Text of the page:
Swedish Uranium Search Leads to Shale Gas Investigations
Aura Energy’s recent announcement that they are about to start drilling at their Motala shale gas project in Sweden, is further evidence of the growing interest in unconventional gas resources.
The announcement is particularly significant when you consider the Australian based AEE is more renowned as a uranium explorer.
The company has two main projects: the Häggån Project located in Sweden’s Alum Shale Province, one of the largest depositories of uranium in the world, and the highly prospective Reguibat Province in Mauritania.
The managing director of Aura Energy, Dr Bob Beeson, a professional geologist with over 35 years of experience in mineral exploration and development, explained the company’s position in Sweden. “Aura’s Motala Project covers approximately 140 square kilometres of the Alum Shale, which is also the host rock to its giant Häggån uranium resource further north in Sweden,” he said.
“At Motala, the shale is much thinner than at Häggån and it is thermally immature. While Aura remains strategically focused on it two key uranium projects, increased interest in Europe in shale gas sources has led Aura to review the project’s potential.”
AEE’s Motala Project is located close to Linkoping, an industrial city in southern Sweden with a population of 144,770.
The Scandinavian country imported 1.2 billion cubic metres of gas in 2009 and Dr Beeson said Linkoping was seen as one possible market for the gas.
“Considering its proximity to possible markets and prospective geology, Aura is undertaking drilling to gain more information on the project’s potential value,” he said.
“The exploration license covers 140 square kilometres with five reconnaissance holes in three separate exploration permits, up to 80m deep. While five holes will test only a very small portion of the area, they will give Aura an idea of the potential in this region.”
Dr Beeson described the shale at Motala as thermally immature with a reported organic carbon content of up to 20%. “The Linköping commune has an extraction permit for shale gas immediately to the east of the Aura permits,” he said.
“In addition, local farmers use the gas as a source of heating and gas is known from several locations within the Aura permits.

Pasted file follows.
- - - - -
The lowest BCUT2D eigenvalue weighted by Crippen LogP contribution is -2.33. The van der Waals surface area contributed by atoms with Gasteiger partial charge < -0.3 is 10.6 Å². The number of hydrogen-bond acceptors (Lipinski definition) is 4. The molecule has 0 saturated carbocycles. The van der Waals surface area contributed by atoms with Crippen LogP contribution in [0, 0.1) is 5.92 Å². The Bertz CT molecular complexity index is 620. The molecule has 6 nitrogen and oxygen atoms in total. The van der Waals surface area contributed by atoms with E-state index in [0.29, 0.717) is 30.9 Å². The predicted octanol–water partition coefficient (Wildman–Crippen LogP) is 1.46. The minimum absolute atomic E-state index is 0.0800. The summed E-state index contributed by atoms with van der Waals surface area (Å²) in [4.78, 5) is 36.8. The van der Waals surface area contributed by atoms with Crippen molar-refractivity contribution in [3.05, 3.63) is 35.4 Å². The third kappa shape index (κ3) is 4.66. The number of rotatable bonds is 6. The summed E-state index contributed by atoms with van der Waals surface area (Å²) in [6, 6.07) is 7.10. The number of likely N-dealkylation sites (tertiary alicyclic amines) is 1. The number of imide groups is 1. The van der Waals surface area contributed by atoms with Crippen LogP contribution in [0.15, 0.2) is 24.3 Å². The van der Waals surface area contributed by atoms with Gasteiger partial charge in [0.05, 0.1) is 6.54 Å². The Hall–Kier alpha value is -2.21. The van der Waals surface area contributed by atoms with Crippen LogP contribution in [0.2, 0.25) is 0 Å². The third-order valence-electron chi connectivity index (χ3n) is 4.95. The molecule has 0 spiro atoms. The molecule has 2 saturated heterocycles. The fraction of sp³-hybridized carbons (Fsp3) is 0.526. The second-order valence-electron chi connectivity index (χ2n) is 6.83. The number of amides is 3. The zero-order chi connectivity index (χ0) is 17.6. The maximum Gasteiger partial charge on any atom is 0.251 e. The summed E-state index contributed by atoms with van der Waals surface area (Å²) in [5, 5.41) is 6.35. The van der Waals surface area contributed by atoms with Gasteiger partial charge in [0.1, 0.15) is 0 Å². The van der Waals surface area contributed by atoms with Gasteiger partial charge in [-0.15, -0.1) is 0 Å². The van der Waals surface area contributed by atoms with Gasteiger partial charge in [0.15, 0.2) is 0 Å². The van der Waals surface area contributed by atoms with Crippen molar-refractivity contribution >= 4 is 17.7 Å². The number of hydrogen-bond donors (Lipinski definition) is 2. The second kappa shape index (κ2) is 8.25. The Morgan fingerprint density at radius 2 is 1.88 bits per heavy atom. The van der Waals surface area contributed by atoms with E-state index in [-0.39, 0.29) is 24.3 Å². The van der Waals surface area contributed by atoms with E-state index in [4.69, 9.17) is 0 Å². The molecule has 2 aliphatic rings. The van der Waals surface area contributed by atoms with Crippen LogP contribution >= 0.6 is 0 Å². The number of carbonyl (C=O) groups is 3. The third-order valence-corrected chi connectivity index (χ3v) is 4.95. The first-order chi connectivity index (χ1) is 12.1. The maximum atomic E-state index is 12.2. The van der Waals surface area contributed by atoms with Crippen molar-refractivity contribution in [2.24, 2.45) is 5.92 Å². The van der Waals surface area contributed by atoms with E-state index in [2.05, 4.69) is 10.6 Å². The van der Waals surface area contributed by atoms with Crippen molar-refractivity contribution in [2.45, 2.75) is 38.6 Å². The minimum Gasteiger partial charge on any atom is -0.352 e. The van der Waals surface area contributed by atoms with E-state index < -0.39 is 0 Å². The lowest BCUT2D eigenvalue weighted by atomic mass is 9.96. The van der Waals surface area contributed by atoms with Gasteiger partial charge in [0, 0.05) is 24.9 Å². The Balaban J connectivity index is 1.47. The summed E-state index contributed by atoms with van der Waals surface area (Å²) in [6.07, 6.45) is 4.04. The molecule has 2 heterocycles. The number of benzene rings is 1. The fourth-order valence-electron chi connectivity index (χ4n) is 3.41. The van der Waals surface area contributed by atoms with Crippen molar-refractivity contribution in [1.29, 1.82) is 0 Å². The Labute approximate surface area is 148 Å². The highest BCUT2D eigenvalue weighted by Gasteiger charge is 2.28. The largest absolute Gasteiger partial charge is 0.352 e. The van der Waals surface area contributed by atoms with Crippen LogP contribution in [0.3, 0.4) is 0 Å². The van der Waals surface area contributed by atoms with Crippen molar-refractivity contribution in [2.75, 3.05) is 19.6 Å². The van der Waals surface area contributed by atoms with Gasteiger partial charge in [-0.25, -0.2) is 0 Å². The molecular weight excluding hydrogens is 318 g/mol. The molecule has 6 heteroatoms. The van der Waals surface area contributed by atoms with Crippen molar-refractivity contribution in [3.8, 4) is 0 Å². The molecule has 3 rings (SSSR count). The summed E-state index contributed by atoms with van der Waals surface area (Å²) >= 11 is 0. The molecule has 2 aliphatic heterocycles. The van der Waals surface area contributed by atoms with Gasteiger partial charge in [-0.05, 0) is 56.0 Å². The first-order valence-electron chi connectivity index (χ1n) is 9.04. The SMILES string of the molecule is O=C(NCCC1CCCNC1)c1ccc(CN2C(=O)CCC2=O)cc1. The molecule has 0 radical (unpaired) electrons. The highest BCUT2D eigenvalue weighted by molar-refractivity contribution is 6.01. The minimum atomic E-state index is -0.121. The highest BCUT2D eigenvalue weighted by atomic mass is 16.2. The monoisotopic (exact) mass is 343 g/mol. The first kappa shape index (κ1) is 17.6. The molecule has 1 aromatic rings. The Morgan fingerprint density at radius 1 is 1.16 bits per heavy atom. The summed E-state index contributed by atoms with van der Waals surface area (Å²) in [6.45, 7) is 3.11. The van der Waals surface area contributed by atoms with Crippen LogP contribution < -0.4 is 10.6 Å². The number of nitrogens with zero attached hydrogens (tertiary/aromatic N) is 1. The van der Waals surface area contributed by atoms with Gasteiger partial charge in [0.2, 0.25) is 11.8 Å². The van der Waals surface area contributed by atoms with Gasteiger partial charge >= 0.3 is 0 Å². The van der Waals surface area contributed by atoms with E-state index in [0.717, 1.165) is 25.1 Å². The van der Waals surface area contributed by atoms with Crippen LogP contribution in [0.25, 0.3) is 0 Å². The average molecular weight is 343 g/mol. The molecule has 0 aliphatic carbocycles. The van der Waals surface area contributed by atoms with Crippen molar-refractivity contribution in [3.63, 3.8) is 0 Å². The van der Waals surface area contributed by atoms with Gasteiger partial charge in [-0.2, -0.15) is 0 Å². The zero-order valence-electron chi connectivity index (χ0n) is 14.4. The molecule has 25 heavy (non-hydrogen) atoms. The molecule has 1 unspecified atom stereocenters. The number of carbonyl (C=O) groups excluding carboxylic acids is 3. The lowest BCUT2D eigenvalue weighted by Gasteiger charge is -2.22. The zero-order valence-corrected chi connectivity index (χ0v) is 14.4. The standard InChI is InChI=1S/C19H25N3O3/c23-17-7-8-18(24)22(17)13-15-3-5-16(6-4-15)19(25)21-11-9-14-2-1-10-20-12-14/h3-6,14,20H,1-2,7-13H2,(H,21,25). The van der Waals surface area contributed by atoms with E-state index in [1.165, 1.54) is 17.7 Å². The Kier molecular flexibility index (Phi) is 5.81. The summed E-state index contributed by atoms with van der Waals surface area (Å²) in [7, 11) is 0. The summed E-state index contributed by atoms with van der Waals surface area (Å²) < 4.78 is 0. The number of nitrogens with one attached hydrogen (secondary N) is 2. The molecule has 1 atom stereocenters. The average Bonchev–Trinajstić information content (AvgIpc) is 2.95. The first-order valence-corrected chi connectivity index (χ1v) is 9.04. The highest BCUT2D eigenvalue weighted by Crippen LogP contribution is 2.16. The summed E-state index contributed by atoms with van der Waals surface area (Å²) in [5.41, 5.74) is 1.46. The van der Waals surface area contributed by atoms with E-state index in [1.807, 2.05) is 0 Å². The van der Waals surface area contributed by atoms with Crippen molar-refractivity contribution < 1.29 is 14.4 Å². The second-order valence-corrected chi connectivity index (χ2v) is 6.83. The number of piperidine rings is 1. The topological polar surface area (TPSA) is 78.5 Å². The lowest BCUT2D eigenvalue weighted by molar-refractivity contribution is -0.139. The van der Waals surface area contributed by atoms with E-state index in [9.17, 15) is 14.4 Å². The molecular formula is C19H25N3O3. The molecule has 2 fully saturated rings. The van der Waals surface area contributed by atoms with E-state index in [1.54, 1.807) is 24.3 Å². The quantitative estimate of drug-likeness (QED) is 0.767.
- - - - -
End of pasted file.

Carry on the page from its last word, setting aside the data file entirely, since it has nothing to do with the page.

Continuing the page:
“Permitting is straight forward in Sweden. We submitted the applications in June and received the permit within two months.
“Because of existing gas production in the region, rigs are available and we have already started to drill two out of the five holes.”
Dr Beeson said he was very excited about the project’s potential, particularly as the Motala shale may share some similarities with a highly successful play in North America. “Gas flows of up to 50 cubic metres per hour have been reported from drill holes used to extract water, so it is definitely worth investigation,” he said.
“The Alum shale at this location appears to be similar to the Antrim shale in Michigan, USA. The Antrim Shale is 20-40m thick and it is exploited at 80-600m depths.
“During the 1990s, the Antrim became the most actively drilled shale gas play in the US, with thousands of wells drilled. In 2007, the Antrim gas field produced 136 billion cubic feet of gas, making it the 13th-largest source of natural gas in the US.
“Shale now provides 23% of America’s natural gas and unconventional gas production is forecast to increase to 64% of total US gas production in 2020.
“Natural gas releases less pollution than coal, an important factor in today’s attitudes towards climate change, and despite current economic conditions, the long-term need for natural gas should be strong enough to support these anticipated future production levels.
With this kind of potential, it is easy to see why AEE is so keen to take a closer look at Motala. However, Dr Beeson stressed that the project was still in its infancy. “We are currently at a very early stage – we know that there is gas but we are not sure if it is extractable in commercial quantities.”
Despite Shell's apparent lack of success in the alum shale, AEE are determined to push ahead with their plans. “Shell’s drilling is in an area that had less kerogens than us,” Dr Beeson said.
“This means there may be less potential for gas. In addition, Shell drilled very deep holes, compared to our holes which will be relatively shallow.”
As the interest in unconventional gas resources increases, so does the level of discussion in the media about mining the resources and the perceived impact on the environment. This was highlighted in Sweden regarding Shell’s activities.
So how does AEE deal with environmental issues surrounding its shale gas mining project in Sweden, such as concerns surrounding the practice of fracking?
Dr Beeson said there was no fracking required due to the natural porosity. (The porosity may be due to several factors) “We believe that there may be natural porosity - Aura will use natural sandstone layers to extract - natural porous rocks,” he explained.
“Shell is active in an area that was more contentious regarding drilling projects, while
Aura’s project is located in a part of the country where the locals are used to gas. The Linkoping commune has an extraction license and plan to drill further and extract gas.”
He said to date there had been no concerns expressed about the company’s project. “In preparation for drilling, Aura liaises with local landowners and land authorities, and the mining inspectorate has expressed no concerns,” he said. “But it is only at the first stage of testing.”
Dr Beeson also pointed out there was a zero waste materials policy for sites and aquifers are preserved.
“Aura has had a number of years’ experience in successfully dealing in Sweden and undertaking exploration in a number of regions. Our exploration management team and drill team on the ground are all Swedish, so we can communicate well with the local community and authorities.”